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    Double check what your pharmacy supplies you with

    A cautionary tale for anyone on meds experiencing a return of symptoms despite taking their prescription as directed. From KOB TV station in New Mexico, this was all perfectly legal apparently.


    Woman loses hair after pharmacy switches pills to generic brand
    11/12/2008 05:17:53 PM

    Some pharmacies are in hot water for switching meds on their customers. And it’s happening right here in New Mexico.

    For years Pauline Scanland of Santa Fe has relied on a small pill she takes daily to feel normal. Without her daily dose, life wouldn't be good because of an under-active thyroid problem.

    “In my case, it's joint pain, tiredness, (a) lethargic feeling," Scanland said about the symptoms she feels when she doesn’t take her pill.

    Scanland says several days after a routine refill at a Santa Fe Walgreen's this past summer, something went wrong, even though she didn't stop taking her pills.

    "A lot of my symptoms came back, so I started feeling tired. My hair started falling out. (I had) a lot of joint pains in my fingers and my feet (and I was) very sensitive to cold," Scanland said.

    Scanland says a prescription switch to a cheaper form of her medication by her pharmacist caused the chaos in her body.

    “I looked on the bottle and it said it was the generic brand of Levoxil," Scanland said.

    Her doctor agreed and told her that she got the symptoms because her body wasn’t used to the generic brand.

    "I felt worse on the generic, so when I went back to the doctor, I said they automatically switched me to this and I feel better on the Levoxil. He says ‘Absolutely, you're gonna feel better, you've been taking the Levoxil for a long period. And so your body isn't used to the generic brand,'" Scanland said.

    It sound's unbelievable that a reputable chain would do such a thing. But according to the federal government, Walgreen's recently committed fraud for switching to cheaper, but similar drugs on their customers, and then charging Medicaid for the expensive type.

    In fact, New Mexico is one of 42 states that received part of a $35 million settlement this summer after the federal government sued Walgreen's for that reason.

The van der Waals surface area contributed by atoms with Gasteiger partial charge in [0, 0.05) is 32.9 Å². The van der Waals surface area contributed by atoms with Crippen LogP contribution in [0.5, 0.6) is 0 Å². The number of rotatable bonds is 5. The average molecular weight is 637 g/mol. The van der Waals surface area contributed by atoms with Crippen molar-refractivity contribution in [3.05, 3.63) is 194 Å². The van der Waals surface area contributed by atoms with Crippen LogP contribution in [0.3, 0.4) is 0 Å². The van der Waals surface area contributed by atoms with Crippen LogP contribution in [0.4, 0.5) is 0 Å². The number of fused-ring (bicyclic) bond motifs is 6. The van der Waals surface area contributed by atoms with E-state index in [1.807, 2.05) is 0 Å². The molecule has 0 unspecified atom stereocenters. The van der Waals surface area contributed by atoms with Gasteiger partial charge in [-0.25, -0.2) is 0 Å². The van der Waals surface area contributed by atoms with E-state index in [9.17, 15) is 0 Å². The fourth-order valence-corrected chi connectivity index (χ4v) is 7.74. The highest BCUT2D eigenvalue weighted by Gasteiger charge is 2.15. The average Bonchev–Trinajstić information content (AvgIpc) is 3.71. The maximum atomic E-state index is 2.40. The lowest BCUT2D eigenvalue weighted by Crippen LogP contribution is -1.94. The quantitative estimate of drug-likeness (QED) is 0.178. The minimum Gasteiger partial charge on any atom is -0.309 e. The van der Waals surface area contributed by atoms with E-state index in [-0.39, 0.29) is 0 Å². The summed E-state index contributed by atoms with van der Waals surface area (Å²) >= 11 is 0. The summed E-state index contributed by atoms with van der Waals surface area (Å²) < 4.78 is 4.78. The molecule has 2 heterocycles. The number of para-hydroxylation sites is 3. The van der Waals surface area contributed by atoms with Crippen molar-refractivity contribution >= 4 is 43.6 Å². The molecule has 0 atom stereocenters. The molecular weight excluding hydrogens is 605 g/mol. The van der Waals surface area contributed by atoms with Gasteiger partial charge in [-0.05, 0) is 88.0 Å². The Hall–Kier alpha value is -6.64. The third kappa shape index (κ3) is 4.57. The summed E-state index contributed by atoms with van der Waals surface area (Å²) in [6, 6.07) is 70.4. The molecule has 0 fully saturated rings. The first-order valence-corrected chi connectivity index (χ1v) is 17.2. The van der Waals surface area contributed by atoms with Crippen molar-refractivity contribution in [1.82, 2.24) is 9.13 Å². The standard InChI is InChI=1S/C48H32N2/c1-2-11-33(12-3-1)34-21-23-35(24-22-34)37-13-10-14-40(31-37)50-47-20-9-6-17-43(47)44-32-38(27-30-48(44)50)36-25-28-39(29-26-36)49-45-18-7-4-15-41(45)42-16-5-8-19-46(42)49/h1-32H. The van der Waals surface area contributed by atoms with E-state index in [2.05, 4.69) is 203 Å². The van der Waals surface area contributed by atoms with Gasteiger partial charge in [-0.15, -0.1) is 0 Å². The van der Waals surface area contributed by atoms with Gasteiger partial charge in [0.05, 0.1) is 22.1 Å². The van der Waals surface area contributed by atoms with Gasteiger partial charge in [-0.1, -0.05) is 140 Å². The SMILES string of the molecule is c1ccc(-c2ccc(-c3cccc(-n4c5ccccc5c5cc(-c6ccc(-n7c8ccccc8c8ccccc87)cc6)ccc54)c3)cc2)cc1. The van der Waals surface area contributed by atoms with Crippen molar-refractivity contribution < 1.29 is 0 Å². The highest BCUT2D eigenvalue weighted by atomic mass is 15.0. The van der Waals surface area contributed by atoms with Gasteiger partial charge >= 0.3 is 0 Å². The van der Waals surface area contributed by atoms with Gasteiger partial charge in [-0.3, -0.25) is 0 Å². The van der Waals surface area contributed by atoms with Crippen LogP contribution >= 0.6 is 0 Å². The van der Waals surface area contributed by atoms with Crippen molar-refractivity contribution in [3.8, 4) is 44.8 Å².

In a written statement sent to Eyewitness News 4, Walgreen's says it denies any wrongdoing and settled to avoid costly litigation.

    One doctor who has witnessed the effects of a prescription switch on his patients is Dr. Daniel Friedman, a cardiologist at Presbyterian's Heart Center.

    "If they have not been told there's been such a change, they may not even understand why suddenly they go home and they don't feel well, their blood pressure is not as good or there is some other problem." Dr. Friedman said.

    Doctor Friedman says patients should always double check their pill bottles to make sure what you get is what the doctor ordered.

    And he says if a switch is made, you should ask your pharmacist why.

    "There have been times where, theoretically, a pharmacy or physician or a provider has some financial incentive, him or herself to make the change. It could be for some reason that a generic ends up being more profitable for a pharmacy." Dr. Friedman said.

    As for Scanland, she says she was given a $10 gift certificate to Walgreen’s after she complained.

    "Ten dollars for my aggravation, on two separate times, specifically asking them to give me the brand name and going through the aggravation, and I think the heartache to receive a $10 is more of a slap in the face," Scanland said.

    Switching from brand name to generics without telling the patient is actually legal in New Mexico and in other states. In fact, some benefit plans require pharmacies to dispense generics when available because they are cheaper than brand name drugs.

    Doctor Friedman says patients can ask their doctor to specifically write “do not sub” on their prescription if they want to make sure the prescriptions don’t get switched.

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    Re: Double check what your pharmacy supplies you with

    So silly all in the name of the all mighty dollar / sterling depending on where you are at. The thing is unless you have a pill book how are you going to know what you have been given?

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    Re: Double check what your pharmacy supplies you with

    I'm nor sure where you're located, Jones but if you're in the US you can use the Pill Identifier Wizard at drugs.com. I should stress this is for US issued medication only - please don't count on it if you live elsewhere in the world as being accurate. I'll try track down alternatives to this that are for other countries.

    I suppose the easiest way to find out is just ask the dispensing pharmacist if it's a generic or not or do what she did. Apparently it's right there on the label.

    “I looked on the bottle and it said it was the generic brand of Levoxil," Scanland said.
    Hope that helps!

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    Re: Double check what your pharmacy supplies you with

    This is really scary.. I did not know that changing to generic brands can cause some ill-effects. It's good that i ran into this so I could also inform my family and friends regarding the deadly effects of changing to generics as opposed to what the doctors prescribed. Pharmacists shouldn't be allowed to automatically change the medicines to generic without consent of patient and/or doctor.

 

 

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